Nilesh Sojitra, based at Spire Harpenden Hospital, spoke yesterday (Thursday 25th April 2013) to BBC three counties radio about the recent recommendations for the regulation of the cosmetic surgery industry. Both Mr Sojitra and Spire Harpenden Hospital welcome the reported findings of The NHS Medical Director, Professor Sir Bruce Keogh’s review into the UK’s cosmetic surgery industry.
The review has assessed the current rules in England, investigating products, practitioners, insurance, patient information and consent, advertising and marketing of cosmetic interventions.
Believed to be worth £2.3 billion in 2010 and estimated to rise to £3.6 billion by 2015 , the sector is growing at an incredible rate as people become increasingly accepting of the use of surgical and non-surgical procedures. Thousands of patients are treated each year and to date the non-surgical industry has been almost entirely unregulated.
Spire Healthcare is the second largest private hospital group in the UK and has witnessed a 10% increase in cosmetic surgery patients from 2011 to 2012.
Spire Healthcare’s Group Medical Director, Dr JJ de Gorter says, “A review of the cosmetic surgery industry is long overdue. I especially welcome the recommendation to establish a national implant register, as well as ensuring all those providing cosmetic interventions are properly registered to do so.”
Dr de Gorter also says that “All cosmetic surgeons working at Spire are on the GMC specialist register and hold appropriate indemnity cover. We are pleased the Keogh Review has put a spotlight on the cosmetic surgery industry and I believe these recommendations will prioritise patient safety and ensure individuals are able to access the best possible treatments with confidence.”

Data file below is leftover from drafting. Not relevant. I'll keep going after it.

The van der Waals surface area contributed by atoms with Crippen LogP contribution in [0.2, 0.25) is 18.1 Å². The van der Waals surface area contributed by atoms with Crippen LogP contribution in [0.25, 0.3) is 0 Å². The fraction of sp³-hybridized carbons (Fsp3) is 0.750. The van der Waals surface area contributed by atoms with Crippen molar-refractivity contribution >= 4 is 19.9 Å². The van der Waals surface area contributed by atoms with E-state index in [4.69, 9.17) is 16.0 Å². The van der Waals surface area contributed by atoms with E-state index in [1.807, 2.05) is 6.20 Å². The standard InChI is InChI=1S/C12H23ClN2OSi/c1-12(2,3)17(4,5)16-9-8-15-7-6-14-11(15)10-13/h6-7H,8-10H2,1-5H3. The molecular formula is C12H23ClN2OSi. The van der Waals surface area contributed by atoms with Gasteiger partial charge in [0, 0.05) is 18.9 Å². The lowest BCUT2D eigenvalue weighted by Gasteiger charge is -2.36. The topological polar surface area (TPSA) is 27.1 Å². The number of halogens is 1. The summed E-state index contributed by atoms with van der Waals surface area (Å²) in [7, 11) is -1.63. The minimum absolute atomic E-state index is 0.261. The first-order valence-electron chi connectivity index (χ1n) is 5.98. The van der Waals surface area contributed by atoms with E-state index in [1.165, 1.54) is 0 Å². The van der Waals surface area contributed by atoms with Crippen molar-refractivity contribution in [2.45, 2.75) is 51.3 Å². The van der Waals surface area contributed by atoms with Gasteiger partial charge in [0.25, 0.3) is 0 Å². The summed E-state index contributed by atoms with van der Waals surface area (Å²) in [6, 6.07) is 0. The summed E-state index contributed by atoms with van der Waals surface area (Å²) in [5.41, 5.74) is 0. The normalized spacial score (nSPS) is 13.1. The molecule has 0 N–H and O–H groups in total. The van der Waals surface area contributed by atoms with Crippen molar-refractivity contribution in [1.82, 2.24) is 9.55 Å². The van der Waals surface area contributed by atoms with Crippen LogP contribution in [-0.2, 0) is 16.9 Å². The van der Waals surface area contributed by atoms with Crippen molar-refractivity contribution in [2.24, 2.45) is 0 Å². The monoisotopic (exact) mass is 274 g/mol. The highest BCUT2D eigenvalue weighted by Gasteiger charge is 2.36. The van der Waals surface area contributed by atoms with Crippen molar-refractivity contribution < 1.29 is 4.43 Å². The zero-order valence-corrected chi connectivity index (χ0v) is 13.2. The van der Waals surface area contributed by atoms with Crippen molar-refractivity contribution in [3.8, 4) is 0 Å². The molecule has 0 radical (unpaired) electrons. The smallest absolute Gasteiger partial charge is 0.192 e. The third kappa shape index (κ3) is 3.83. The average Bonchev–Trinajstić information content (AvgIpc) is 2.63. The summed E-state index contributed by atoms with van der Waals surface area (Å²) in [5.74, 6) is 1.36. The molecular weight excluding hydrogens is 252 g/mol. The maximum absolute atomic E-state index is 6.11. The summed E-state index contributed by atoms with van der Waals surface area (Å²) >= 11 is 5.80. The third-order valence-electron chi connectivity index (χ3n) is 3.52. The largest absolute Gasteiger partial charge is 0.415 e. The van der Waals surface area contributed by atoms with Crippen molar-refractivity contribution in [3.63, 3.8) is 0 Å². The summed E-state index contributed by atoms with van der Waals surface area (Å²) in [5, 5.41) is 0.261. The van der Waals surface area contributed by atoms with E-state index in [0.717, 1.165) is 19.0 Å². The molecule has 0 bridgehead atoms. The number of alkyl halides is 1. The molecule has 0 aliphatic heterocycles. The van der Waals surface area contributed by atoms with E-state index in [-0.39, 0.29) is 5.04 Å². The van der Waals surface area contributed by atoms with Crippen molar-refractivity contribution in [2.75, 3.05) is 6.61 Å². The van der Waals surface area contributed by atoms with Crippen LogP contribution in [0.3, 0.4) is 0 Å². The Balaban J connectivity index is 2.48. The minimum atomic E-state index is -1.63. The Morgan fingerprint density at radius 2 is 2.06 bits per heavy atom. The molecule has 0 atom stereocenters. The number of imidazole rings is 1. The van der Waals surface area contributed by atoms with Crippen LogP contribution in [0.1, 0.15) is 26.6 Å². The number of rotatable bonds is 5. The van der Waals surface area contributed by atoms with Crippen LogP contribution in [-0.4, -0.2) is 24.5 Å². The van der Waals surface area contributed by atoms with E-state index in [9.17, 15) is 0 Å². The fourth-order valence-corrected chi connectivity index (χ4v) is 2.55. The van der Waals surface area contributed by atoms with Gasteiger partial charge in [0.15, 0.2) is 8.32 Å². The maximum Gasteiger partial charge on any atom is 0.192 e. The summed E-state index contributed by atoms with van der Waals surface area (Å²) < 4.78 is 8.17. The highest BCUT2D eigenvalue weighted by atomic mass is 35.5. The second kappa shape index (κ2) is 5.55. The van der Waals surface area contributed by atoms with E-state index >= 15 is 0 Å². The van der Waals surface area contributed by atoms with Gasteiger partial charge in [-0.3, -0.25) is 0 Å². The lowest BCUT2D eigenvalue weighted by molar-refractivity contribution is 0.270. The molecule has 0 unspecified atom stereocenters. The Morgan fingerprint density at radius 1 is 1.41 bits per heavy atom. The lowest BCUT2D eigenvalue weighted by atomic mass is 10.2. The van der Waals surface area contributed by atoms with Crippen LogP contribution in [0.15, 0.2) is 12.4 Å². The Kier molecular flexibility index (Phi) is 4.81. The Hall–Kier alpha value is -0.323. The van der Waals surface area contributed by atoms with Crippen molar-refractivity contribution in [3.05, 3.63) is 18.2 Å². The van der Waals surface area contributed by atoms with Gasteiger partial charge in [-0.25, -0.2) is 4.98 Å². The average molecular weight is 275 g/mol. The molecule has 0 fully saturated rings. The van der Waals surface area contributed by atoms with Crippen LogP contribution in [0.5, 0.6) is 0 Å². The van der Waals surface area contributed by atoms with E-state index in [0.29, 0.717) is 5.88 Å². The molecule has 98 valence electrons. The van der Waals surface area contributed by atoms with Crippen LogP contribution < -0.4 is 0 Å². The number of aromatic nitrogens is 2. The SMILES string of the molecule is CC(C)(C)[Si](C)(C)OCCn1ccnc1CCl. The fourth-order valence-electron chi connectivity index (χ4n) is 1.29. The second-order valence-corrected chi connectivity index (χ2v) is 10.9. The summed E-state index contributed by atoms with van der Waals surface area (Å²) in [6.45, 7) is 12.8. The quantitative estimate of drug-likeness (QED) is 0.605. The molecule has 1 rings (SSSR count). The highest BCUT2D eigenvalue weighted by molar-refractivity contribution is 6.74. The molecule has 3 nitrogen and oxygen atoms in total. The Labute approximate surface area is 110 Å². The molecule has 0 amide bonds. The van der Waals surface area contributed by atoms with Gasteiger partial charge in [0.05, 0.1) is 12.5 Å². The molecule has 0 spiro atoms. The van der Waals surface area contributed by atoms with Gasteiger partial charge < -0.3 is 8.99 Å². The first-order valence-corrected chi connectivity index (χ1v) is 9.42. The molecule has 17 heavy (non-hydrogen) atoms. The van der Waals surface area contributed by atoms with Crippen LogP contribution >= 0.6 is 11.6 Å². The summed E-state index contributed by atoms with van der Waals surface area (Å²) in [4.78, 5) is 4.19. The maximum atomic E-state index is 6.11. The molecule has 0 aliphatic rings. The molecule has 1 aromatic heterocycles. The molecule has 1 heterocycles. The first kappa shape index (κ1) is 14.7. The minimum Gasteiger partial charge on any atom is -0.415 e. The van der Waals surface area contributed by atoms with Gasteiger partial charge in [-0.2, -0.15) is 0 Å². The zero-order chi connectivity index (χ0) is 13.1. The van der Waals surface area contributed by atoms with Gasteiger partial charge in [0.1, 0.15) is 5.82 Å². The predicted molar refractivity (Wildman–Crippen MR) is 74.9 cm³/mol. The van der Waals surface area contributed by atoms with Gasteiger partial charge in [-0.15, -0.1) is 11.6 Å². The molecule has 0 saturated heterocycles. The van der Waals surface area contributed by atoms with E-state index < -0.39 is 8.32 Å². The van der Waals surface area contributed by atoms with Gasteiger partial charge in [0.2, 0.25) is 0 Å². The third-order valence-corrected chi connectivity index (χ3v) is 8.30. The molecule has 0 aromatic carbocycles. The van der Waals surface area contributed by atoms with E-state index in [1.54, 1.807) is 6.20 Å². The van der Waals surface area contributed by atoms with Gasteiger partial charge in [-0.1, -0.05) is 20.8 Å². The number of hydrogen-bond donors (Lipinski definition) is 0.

In addition to his interview Nilesh Sojitra stated: "It is fantastic that the Keogh report has made recommendations for which BAAPS have been campaigning for many years. Collection of data of cosmetic surgery interventions is vital to patient safety and for future improvement of practices. Dermal fillers requiring a prescription in the same way as Botox will help regulate the use and administration of them.
The report calls for patients to have consultations with the operating surgeon rather than patient advisors whose sole purpose is to generate sales and financial gain. The proposal to curtail prohibition of financial incentives for cosmetic interventions and therefore a tightening of the advertising code is welcomed and this will help protect vulnerable groups of patients. Practioners who use the term surgeon must be on the GMC Specialist Register and also work within the defined scope of practice for their designated specialty."
Spire Healthcare is the second largest private hospital provider in the UK, with 38 hospitals and ten clinics nationwide. The company is built on a heritage of almost 30 years’ experience running successful private hospitals and offers a full range of integrated surgical, medical and diagnostic services.
The company was formed from the sale of BUPA Hospitals to private equity company Cinven in 2007, followed by the purchase of Classic Hospitals and Thames Valley Hospital in 2008. Spire has since built Spire Shawfair Park Hospital (Edinburgh), Montefiore Hospital, acquired London Fertility Centre, and Lifescan. Since Spire was formed, performance improvements have included:
• Multiple Independent Healthcare Awards: ‘Medical Practice’ (2012) ‘Innovation’ (2011), ‘Risk Management’ and ‘Nursing Practice’ (2010 and 2009), ‘Healthcare Outcomes’ (2008) ‘Infection Control Excellence’ (2007)
• Increase in percentage of patients rating Spire ‘excellent’ or ‘very good’ - from 87% in 2008 to 92% in 2012*
• Increase in percentage of consultant surgeons rating Spire ‘excellent’ or ‘very good’ - from 51% in 2008 to 78% in 2012*
• Increase in percentage of employees who think Spire is a ‘great place to work’ - from 62% in 2009 to 78% in 2012
• EBITDAR uplifts from £127.4m in 2008 to £188.2m in 2011
For further information please visit: www.spirehealthcare.com.
* Rating options include ‘excellent’, ‘very good’, ‘quite good’, ‘quite poor’, ‘very poor’ and ‘totally unacceptable’
Department of Health, Review of the Regulation of Cosmetic Interventions, P5